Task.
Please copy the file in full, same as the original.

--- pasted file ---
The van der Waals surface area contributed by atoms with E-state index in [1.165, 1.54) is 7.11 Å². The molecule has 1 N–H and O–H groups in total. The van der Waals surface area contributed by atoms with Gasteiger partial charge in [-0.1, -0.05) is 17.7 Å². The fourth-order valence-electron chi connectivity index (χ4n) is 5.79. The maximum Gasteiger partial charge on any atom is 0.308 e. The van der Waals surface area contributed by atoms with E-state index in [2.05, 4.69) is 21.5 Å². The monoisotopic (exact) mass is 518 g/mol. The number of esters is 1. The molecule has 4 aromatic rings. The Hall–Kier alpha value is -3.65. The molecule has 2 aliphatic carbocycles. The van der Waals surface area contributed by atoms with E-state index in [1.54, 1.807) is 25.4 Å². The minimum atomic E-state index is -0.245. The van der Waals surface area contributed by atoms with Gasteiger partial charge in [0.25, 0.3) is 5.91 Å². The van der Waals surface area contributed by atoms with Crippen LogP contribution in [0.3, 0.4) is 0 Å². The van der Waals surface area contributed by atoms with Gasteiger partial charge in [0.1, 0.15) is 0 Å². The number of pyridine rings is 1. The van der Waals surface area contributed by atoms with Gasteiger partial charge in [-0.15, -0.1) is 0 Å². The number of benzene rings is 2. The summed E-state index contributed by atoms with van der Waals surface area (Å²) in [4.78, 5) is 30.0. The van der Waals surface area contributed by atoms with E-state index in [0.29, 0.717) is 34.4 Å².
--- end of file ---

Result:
The van der Waals surface area contributed by atoms with E-state index in [1.165, 1.54) is 7.11 Å². The molecule has 1 N–H and O–H groups in total. The van der Waals surface area contributed by atoms with Gasteiger partial charge in [-0.1, -0.05) is 17.7 Å². The fourth-order valence-electron chi connectivity index (χ4n) is 5.79. The maximum Gasteiger partial charge on any atom is 0.308 e. The van der Waals surface area contributed by atoms with E-state index in [2.05, 4.69) is 21.5 Å². The monoisotopic (exact) mass is 518 g/mol. The number of esters is 1. The molecule has 4 aromatic rings. The Hall–Kier alpha value is -3.65. The molecule has 2 aliphatic carbocycles. The van der Waals surface area contributed by atoms with E-state index in [1.54, 1.807) is 25.4 Å². The minimum atomic E-state index is -0.245. The van der Waals surface area contributed by atoms with Gasteiger partial charge in [0.25, 0.3) is 5.91 Å². The van der Waals surface area contributed by atoms with Crippen LogP contribution in [0.3, 0.4) is 0 Å². The van der Waals surface area contributed by atoms with Gasteiger partial charge in [0.1, 0.15) is 0 Å². The number of pyridine rings is 1. The van der Waals surface area contributed by atoms with Gasteiger partial charge in [-0.15, -0.1) is 0 Å². The number of benzene rings is 2. The summed E-state index contributed by atoms with van der Waals surface area (Å²) in [4.78, 5) is 30.0. The van der Waals surface area contributed by atoms with E-state index in [0.29, 0.717) is 34.4 Å².